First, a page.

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Consciousness and Structure

There are no absolute boundaries in our current understanding of physical reality. The fundamental particles of physics are as much or more diffuse fields7 then point like entities. This is reflected in the nebulous nature of conscious experience. The simplest assumption is that the focus and intensity of consciousness is a reflection of the focus and intensity of physical structure. The mythologist, Joseph Campbell, said it well.

It is part of the Cartesian mode to think of consciousness as being something peculiar to the head, that the head is the organ originating consciousness. It isn't. The head is an organ that inflects consciousness in a certain direction or to a certain set of purposes. But there is consciousness here in the body. The whole living world is informed by consciousness. [3, 18]

Consciousness can be focused or diffuse. It is focused when many structures in the brain act in a highly coordinated way. The depth and subtlety of this coordination is the depth and subtlety of immediate experience.

Human consciousness is like an intense beam of light in a faintly glowing background. The development of an embryo into a baby is a gradual build up in intensity and focus that continues as the child develops. The light returns to a dim background in death. With extreme trauma to the brain, there is a nearly instantaneous shift away from intense focus that continues to diffuse as the remaining intact neural connections cease to function. In death from Alzheimer's the dimming is gradual over many years.

This shifting of focus and intensity is a physical process that we can measure, record and directly influence. Progress in neural science suggests that all structural aspects of consciousness will, in time, fall into the domain of science. Structural aspects are everything we can model mathematically, including shapes, relationships like larger, brighter or louder etc. Also included are relationships that are hard to understand analytically, but that artificial neural networks8 can be trained to recognize.

Eventually we should be able to model all structural aspects of immediate experience as neural correlates of consciousness (NCC). By this I mean we will have discovered dynamic neural structures that are isomorphic to everything we experience. Direct manipulation of these structures will directly alter conscious experience in a predictable way. One example is research on phantom limbs[22, 1608]. We will have mapped all the structures that contribute to consciousness. This will go far to bridge the gap between mental state and external reality but a seemingly unbridgeable chasm will remain.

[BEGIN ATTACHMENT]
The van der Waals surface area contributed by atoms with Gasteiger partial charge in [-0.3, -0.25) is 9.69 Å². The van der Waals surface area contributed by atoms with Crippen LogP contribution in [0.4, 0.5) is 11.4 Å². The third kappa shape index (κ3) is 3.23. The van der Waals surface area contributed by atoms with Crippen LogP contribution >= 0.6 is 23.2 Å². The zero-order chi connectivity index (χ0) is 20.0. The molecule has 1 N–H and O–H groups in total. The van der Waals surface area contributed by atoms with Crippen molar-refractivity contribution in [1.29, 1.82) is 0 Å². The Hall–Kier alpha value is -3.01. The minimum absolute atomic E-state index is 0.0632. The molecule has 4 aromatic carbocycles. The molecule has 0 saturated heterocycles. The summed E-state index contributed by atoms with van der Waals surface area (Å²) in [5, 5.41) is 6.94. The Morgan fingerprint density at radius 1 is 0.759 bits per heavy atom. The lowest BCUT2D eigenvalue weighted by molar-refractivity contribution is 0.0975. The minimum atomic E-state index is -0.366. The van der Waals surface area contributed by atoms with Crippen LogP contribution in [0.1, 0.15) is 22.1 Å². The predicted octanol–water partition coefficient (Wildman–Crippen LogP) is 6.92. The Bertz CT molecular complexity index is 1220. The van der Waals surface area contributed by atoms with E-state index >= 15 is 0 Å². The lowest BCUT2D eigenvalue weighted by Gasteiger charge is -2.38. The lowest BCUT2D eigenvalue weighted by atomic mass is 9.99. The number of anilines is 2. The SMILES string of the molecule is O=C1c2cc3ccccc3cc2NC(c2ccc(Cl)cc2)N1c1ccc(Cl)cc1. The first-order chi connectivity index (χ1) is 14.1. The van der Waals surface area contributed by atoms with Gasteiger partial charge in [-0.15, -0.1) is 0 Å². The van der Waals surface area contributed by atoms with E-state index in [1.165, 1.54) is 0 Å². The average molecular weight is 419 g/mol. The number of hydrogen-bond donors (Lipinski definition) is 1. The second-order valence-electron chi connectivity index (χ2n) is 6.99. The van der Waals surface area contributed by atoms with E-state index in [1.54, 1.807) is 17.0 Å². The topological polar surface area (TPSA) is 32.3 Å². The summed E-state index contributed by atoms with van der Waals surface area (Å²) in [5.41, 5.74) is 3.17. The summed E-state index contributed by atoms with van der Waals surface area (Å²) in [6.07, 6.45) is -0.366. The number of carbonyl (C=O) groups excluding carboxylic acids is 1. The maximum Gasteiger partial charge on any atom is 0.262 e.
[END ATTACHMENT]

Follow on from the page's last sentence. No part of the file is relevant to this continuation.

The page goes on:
The secret to bridging this remaining gap is to understand that it is a matter of perspective. Structures in the brain directly connected to memory and languages are indirectly affected by external reality through sense organs and complex neural processing that occurs prior to conscious experience. It is the indirectness of these external connections, and the way external information is manipulated by our nervous system before entering consciousness, that distinguishes our relationship to our internal stream of consciousness from our relationship to the external world.

The distinction between internal and external reality is not absolute. It exists on a continuum. Consider the difference between visual perception of color and spatial relationships. The experiences of red, green and blue have no structural correspondence to what is detected in the eye, i. e., light of specific frequencies. Rather the structure of those sensations, evolved because of the relevance of objects with those colors to our survival. For example red stands out probably in part because it is important to pay attention to blood. This contrasts with our perception of spatial relationships (left, right, above and below) where our conscious experience is isomorphic to a two dimensional projection of what exists physically in three dimensions. There is a close structural relationship between external spatial relationships and our visual experience of them. We experience spatial relationships more directly than we experience the frequency of light. Sound is an intermediate case. We hear the relationship between sound frequencies (higher and lower notes), but not as distinctly (at least for most of us) as we visually perceive spatial relationships.

Our sense of self is an evolved feature of the mind with enormous practical value but there is no absolute boundary between external and internal structure or between self and not self. There is only a single enormously complex evolving universe that we are an integral part of.


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